This post is more of a developer tip. Charles Duan has written one of the best description of Git data model and Git commands explaining how they manipulate the data model under the hood. As he puts it you can only really use Git if you understand how Git works. Now go read it here. Thank you Charles for such a nice write up!
Last week I learned about an important tweak in NewRelic configuration to avoid performance issues with Play Scala webframework. While benchmarking our play-scala app I was surprised to see poor performance numbers given that play framework claims to be one of high performant web frameworks around. App wasn’t able to serve more than 200~230 requests per seconds for a simple DB lookup operation. Some serious digging revealed that default configuration of NewRelic for Play framework adds serious drag to the app’s performance.
I spent this weekend learning more about Scala Futures, and believe me, posts below are the best written introductory posts about scala futures and promises. Guide to Scala Future Guide to Scala Promise and Future In order to learn it for real, I started with an exercise of building a concurrent URL downloader. Basically idea is, let say, given n urls, how do you download n urls concurrently. // We are using WebService Client from Play's framework import play.
Learning a new programming language has been on my list quite sometime and fortunately, I got a chance to try out Scala for one of the projects at work a month back. So, its been a month learning Scala now. Though its too early to form an opinion about it, but I must say, it has NOT been an easy language to learn so far. And I think one of the reasons for that is – the language is way too expressive with pretty much all the constructs in the basket and that makes it a very powerful tool but a difficult one to master.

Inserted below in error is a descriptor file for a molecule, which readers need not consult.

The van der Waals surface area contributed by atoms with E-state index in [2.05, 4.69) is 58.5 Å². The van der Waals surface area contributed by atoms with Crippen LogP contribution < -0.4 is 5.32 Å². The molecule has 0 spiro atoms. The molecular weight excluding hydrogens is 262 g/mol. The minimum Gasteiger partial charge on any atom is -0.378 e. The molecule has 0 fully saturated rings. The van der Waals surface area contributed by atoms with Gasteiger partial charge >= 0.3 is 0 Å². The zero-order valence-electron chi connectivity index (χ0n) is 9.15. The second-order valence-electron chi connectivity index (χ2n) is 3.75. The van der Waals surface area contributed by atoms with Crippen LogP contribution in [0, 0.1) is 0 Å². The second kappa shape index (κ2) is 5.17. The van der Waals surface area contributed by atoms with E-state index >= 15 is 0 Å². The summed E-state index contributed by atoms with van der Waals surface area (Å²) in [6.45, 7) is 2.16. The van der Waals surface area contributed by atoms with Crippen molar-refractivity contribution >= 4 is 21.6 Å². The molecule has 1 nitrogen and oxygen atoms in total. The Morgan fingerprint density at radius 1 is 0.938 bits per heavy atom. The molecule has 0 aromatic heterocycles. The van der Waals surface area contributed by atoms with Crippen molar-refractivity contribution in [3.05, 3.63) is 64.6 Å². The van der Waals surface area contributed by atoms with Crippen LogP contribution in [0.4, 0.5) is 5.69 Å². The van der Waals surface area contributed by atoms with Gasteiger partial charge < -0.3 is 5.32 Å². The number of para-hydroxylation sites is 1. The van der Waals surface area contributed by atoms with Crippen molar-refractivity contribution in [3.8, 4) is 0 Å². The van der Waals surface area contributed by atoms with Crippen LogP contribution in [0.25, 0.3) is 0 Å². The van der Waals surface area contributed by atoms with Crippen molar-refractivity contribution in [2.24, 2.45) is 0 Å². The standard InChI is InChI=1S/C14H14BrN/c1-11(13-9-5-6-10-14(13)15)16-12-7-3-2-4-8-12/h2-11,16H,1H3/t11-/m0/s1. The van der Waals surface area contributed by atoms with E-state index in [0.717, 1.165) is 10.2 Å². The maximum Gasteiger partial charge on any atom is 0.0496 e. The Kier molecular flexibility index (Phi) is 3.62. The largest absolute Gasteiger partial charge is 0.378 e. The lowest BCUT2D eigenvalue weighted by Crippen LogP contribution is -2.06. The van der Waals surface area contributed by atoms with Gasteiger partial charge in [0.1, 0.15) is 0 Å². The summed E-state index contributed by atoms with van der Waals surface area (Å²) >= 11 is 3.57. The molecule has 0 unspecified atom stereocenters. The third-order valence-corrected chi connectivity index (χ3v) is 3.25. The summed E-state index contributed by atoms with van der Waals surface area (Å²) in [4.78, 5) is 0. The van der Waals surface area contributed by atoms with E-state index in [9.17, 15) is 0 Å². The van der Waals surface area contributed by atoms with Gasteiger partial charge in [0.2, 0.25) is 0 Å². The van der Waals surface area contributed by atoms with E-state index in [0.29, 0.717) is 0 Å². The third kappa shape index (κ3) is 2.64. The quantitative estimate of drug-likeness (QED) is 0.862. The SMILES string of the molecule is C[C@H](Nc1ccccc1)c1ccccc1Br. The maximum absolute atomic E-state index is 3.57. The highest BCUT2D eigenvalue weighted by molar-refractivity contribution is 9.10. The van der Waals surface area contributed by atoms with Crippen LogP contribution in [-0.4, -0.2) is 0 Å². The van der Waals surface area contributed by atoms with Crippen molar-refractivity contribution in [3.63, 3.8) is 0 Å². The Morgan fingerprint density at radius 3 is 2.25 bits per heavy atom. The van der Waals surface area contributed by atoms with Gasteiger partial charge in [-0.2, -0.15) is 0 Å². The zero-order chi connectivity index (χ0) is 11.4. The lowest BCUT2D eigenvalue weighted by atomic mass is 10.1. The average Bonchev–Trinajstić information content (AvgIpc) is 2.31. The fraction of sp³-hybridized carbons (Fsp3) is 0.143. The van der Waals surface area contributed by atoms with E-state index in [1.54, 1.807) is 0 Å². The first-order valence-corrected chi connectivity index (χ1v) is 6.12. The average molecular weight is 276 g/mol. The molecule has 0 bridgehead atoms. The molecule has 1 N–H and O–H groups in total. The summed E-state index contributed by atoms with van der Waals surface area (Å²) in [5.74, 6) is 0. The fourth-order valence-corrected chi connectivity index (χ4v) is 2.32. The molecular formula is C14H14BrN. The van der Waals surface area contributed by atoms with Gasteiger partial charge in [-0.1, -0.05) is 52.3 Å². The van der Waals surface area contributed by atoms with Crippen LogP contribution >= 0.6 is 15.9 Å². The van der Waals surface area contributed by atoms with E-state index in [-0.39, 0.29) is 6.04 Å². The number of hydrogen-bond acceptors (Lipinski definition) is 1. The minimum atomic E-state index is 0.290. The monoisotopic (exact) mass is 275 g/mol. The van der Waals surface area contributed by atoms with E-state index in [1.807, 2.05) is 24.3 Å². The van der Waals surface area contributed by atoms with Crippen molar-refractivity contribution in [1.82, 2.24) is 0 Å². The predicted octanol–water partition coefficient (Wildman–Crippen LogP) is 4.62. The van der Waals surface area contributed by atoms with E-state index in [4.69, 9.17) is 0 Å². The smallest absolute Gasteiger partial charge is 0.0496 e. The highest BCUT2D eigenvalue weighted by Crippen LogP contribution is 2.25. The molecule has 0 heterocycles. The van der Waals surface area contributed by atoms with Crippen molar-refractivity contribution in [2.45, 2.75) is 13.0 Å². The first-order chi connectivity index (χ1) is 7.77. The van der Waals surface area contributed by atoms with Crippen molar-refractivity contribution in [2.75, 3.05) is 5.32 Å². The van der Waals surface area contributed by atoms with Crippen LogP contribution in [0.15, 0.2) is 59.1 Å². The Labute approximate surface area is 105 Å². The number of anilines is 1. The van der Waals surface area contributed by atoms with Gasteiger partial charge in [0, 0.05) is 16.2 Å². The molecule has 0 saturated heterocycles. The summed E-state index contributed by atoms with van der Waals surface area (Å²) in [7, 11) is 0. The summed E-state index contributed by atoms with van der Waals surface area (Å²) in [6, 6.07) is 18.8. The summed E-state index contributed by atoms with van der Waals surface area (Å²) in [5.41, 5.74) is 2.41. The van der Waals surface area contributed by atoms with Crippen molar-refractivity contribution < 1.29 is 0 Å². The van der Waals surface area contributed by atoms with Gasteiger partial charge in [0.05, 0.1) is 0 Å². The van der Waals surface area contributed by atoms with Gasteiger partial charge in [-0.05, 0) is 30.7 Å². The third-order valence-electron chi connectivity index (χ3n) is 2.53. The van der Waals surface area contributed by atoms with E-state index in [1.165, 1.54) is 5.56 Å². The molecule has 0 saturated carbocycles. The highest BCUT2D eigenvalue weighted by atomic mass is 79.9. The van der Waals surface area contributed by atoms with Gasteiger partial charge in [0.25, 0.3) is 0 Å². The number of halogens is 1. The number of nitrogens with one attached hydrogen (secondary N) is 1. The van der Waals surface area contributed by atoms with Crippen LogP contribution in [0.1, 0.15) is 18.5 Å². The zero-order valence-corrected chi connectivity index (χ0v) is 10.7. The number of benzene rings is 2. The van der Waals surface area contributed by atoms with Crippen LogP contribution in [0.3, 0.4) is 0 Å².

Very recently, I started my journey in big data world and its exciting time to see new technologies popping up these days. I came across this really handy tool which I used in my project at work. Its called Drake, Make for Data as factual folks call it. You can read more about it in their blog post . I will write up a detailed post about how I used Drake to simplify my life at work but in the mean time, I wanted to share this very good introductory video by Artem Boytsov the author himself.
Today, when I was trying out a new application bufferapp, I noticed something very interesting in their interface which immediately caught my attention. Although it is a tiny little detail about the interface, but I think it is one of the very important ones especially in context of a web app, so I thought of writing it down. If you have used bufferapp, you will notice following things (shown in the picture below):
I ran in to a situation in a project recently where I got an opportunity to use JQuery Deferred Objects. I wanted to implement an Async IF operation. Async IF operation is like watching a condition to become true (may be in future) and then invoking something when it becomes true. So this is essentially an “if” operation in async mode and your logic might involve watching more than one condition to be met.
Pune (India) witnessed probably the second biggest PyCon event this year. It was third PyCon to be held in India and was very successfull event. I took a comprehensive tutorial on Redis & Python subject. I am embedding the slides from the same session below. Hope you will find it useful. Ping me @sunil if you have any questions.
Log analysis has become a difficult task in our production environment at work because logs are distributed on different machines and in different files. So, we wanted all the exception logs from all of our apps to be tracked centrally and viewed in single console. And once again, we found another good use case for Redis. Our strategy is to dump all of critical logs in to a Redis List and have a background worker which continuously pulls logs from the Redis List and write stuff in log file.
Redis is one of my favorite data storage platform and I won’t miss a single chance to use it wherever I can. One of the biggest strengths of Redis has been that you can define your data modelling in the most natural form like key-value/hashes/lists/sets. I prefer thinking of data storage in form of list, hashes, sets instead of tables :). Redis provides a very good set of APIs(commands) which pretty much allows majority of the operations you would like to perform on these data types in a single command.